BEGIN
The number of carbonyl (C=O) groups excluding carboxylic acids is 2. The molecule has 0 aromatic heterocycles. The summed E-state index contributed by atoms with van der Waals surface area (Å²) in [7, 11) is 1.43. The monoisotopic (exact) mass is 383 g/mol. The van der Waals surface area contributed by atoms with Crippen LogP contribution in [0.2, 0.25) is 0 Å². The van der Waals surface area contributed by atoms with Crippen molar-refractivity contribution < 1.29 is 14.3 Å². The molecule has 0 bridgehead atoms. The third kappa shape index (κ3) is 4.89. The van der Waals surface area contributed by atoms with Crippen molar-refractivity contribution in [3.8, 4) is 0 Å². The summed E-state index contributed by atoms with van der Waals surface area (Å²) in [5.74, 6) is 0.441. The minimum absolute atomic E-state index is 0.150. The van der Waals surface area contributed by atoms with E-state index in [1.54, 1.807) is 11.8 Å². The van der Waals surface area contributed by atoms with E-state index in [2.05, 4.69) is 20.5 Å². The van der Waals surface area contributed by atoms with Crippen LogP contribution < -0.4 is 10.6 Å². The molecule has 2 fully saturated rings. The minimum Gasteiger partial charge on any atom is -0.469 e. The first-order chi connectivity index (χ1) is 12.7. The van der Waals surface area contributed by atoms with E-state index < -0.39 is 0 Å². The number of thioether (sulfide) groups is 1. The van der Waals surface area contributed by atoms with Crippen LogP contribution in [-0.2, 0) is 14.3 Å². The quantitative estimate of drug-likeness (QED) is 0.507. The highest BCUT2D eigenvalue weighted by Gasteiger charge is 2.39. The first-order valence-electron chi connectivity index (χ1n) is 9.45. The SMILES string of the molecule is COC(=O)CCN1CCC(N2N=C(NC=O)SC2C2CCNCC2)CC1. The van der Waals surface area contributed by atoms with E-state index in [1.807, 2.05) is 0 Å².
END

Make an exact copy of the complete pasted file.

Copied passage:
The number of carbonyl (C=O) groups excluding carboxylic acids is 2. The molecule has 0 aromatic heterocycles. The summed E-state index contributed by atoms with van der Waals surface area (Å²) in [7, 11) is 1.43. The monoisotopic (exact) mass is 383 g/mol. The van der Waals surface area contributed by atoms with Crippen LogP contribution in [0.2, 0.25) is 0 Å². The van der Waals surface area contributed by atoms with Crippen molar-refractivity contribution < 1.29 is 14.3 Å². The molecule has 0 bridgehead atoms. The third kappa shape index (κ3) is 4.89. The van der Waals surface area contributed by atoms with Crippen molar-refractivity contribution in [3.8, 4) is 0 Å². The summed E-state index contributed by atoms with van der Waals surface area (Å²) in [5.74, 6) is 0.441. The minimum absolute atomic E-state index is 0.150. The van der Waals surface area contributed by atoms with E-state index in [1.54, 1.807) is 11.8 Å². The van der Waals surface area contributed by atoms with E-state index in [2.05, 4.69) is 20.5 Å². The van der Waals surface area contributed by atoms with Crippen LogP contribution < -0.4 is 10.6 Å². The molecule has 2 fully saturated rings. The minimum Gasteiger partial charge on any atom is -0.469 e. The first-order chi connectivity index (χ1) is 12.7. The van der Waals surface area contributed by atoms with E-state index < -0.39 is 0 Å². The number of thioether (sulfide) groups is 1. The van der Waals surface area contributed by atoms with Crippen LogP contribution in [-0.2, 0) is 14.3 Å². The quantitative estimate of drug-likeness (QED) is 0.507. The highest BCUT2D eigenvalue weighted by Gasteiger charge is 2.39. The first-order valence-electron chi connectivity index (χ1n) is 9.45. The SMILES string of the molecule is COC(=O)CCN1CCC(N2N=C(NC=O)SC2C2CCNCC2)CC1. The van der Waals surface area contributed by atoms with E-state index in [1.807, 2.05) is 0 Å².